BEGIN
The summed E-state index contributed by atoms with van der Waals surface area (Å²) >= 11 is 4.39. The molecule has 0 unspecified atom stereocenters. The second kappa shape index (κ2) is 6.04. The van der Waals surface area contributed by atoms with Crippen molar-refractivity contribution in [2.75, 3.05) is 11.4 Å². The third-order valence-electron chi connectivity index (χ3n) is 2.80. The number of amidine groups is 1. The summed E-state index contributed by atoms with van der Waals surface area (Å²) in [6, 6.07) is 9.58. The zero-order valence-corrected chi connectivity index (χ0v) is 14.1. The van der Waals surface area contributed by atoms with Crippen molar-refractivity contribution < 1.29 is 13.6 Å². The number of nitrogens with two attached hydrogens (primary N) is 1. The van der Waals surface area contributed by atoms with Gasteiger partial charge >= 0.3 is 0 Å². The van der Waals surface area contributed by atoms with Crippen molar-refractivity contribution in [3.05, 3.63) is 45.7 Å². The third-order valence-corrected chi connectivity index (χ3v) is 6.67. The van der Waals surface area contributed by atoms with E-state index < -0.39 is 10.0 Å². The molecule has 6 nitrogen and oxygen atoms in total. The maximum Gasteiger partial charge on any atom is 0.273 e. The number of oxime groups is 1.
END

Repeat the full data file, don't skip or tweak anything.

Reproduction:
The summed E-state index contributed by atoms with van der Waals surface area (Å²) >= 11 is 4.39. The molecule has 0 unspecified atom stereocenters. The second kappa shape index (κ2) is 6.04. The van der Waals surface area contributed by atoms with Crippen molar-refractivity contribution in [2.75, 3.05) is 11.4 Å². The third-order valence-electron chi connectivity index (χ3n) is 2.80. The number of amidine groups is 1. The summed E-state index contributed by atoms with van der Waals surface area (Å²) in [6, 6.07) is 9.58. The zero-order valence-corrected chi connectivity index (χ0v) is 14.1. The van der Waals surface area contributed by atoms with Crippen molar-refractivity contribution < 1.29 is 13.6 Å². The number of nitrogens with two attached hydrogens (primary N) is 1. The van der Waals surface area contributed by atoms with Gasteiger partial charge >= 0.3 is 0 Å². The van der Waals surface area contributed by atoms with Crippen molar-refractivity contribution in [3.05, 3.63) is 45.7 Å². The third-order valence-corrected chi connectivity index (χ3v) is 6.67. The van der Waals surface area contributed by atoms with E-state index < -0.39 is 10.0 Å². The molecule has 6 nitrogen and oxygen atoms in total. The maximum Gasteiger partial charge on any atom is 0.273 e. The number of oxime groups is 1.